Understanding Challenging Behaviour: Perspectives of Children and Adolescents with a Moderate Intellectual Disability
Article first published online: 3 NOV 2008
© 2008 The Authors. Journal compilation © 2008 Blackwell Publishing Ltd
Journal of Applied Research in Intellectual Disabilities
Volume 22, Issue 4, pages 317–325, July 2009
How to Cite
Byrne, A. and Hennessy, E. (2009), Understanding Challenging Behaviour: Perspectives of Children and Adolescents with a Moderate Intellectual Disability. Journal of Applied Research in Intellectual Disabilities, 22: 317–325. doi: 10.1111/j.1468-3148.2008.00465.x
- Issue published online: 9 JUN 2009
- Article first published online: 3 NOV 2008
- Accepted for publication8 October 2008
- behavioural intentions;
- challenging behaviour;
- children’s understanding;
- intellectual disability;
- qualitative analysis
Background The present study examines understanding of challenging behaviour among a sample of children and adolescents with a moderate intellectual disability, and investigates their behavioural intentions towards peers with challenging behaviour.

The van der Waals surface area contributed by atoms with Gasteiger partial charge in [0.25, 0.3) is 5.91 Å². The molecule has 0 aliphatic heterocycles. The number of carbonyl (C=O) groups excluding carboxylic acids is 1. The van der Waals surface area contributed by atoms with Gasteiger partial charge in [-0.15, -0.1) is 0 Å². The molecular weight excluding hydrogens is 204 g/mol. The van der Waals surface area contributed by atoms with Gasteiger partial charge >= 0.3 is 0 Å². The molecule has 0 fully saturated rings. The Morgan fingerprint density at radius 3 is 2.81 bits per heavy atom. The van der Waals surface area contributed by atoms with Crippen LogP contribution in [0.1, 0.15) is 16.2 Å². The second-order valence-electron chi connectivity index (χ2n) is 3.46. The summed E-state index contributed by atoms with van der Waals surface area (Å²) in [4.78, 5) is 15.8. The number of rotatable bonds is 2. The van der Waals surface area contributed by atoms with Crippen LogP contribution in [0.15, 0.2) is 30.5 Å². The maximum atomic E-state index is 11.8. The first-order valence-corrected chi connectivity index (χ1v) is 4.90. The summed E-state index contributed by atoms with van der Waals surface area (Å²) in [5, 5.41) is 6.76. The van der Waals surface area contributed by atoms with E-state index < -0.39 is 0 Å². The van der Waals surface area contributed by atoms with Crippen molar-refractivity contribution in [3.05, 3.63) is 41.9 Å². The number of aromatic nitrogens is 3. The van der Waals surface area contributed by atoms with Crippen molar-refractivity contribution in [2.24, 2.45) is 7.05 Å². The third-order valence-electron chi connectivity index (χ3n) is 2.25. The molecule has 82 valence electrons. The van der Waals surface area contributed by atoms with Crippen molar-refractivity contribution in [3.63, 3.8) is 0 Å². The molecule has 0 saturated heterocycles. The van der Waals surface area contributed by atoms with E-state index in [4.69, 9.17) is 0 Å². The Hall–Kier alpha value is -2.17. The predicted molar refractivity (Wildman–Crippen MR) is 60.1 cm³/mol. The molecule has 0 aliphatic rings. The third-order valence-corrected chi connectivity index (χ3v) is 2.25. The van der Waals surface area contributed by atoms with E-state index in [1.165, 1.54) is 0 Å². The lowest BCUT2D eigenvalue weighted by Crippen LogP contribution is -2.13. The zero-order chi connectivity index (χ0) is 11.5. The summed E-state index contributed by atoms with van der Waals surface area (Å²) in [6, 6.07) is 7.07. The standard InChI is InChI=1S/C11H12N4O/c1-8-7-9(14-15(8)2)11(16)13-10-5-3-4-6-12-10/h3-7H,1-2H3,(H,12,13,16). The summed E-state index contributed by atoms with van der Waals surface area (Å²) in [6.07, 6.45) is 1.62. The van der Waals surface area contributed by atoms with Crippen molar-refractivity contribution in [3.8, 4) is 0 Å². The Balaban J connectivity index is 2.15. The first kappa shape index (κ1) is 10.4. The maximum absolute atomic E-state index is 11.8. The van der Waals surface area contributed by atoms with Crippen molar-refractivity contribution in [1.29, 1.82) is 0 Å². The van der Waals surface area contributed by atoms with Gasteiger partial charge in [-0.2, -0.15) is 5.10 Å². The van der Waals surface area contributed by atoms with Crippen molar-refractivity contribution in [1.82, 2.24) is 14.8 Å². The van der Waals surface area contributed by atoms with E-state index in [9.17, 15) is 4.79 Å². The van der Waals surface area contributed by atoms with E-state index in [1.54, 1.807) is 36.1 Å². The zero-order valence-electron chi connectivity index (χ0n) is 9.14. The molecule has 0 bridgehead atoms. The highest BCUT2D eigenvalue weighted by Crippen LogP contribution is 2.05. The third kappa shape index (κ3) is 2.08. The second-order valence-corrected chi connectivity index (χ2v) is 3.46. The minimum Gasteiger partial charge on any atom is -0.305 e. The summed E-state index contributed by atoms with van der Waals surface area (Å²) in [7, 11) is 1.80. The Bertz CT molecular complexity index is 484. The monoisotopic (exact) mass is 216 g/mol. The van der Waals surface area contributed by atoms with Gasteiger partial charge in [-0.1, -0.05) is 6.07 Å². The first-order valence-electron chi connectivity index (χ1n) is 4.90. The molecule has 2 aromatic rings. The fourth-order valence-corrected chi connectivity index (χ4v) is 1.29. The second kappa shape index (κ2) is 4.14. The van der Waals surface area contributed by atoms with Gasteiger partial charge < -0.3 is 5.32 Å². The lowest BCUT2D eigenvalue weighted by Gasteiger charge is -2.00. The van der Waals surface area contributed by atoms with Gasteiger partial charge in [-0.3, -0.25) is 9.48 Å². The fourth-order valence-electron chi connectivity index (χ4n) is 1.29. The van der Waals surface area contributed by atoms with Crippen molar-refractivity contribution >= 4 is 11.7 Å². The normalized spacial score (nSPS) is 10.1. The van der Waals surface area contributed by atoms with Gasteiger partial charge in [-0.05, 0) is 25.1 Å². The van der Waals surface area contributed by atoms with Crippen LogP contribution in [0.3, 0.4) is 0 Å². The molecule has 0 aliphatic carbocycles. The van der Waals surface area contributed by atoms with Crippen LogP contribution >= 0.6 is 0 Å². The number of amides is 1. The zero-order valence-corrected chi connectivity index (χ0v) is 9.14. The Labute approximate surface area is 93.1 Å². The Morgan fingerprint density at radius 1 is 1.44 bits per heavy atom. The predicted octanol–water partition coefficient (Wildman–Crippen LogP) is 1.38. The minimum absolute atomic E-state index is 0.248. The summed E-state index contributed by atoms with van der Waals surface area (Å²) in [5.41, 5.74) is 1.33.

Methods The study involved the collection of quantitative and qualitative data. In the quantitative part of the study participants (n = 39) completed a modified Friendship Activity Scale (FAS) following the presentation of vignettes depicting individuals with challenging and non-challenging behaviour. In the qualitative part of the study, participants (n = 31) took part in a semi-structured interview that sought their views on the causes of the challenging behaviour described in one of the vignettes.
Results Analysis of the data from the FAS indicates that participants have significantly more positive intentions towards a vignette character that does not engage in challenging behaviour. Content analysis of the qualitative data indicates that participants hold a variety of beliefs about the causes of challenging behaviour. Suggestions include the possibility that it is a response to transient emotional states and to external events.
Conclusions The findings are consistent with the findings of other studies on young people’s understanding of and attitudes towards peers with atypical behaviour. The theoretical and clinical implications for young people with intellectual disabilities are discussed.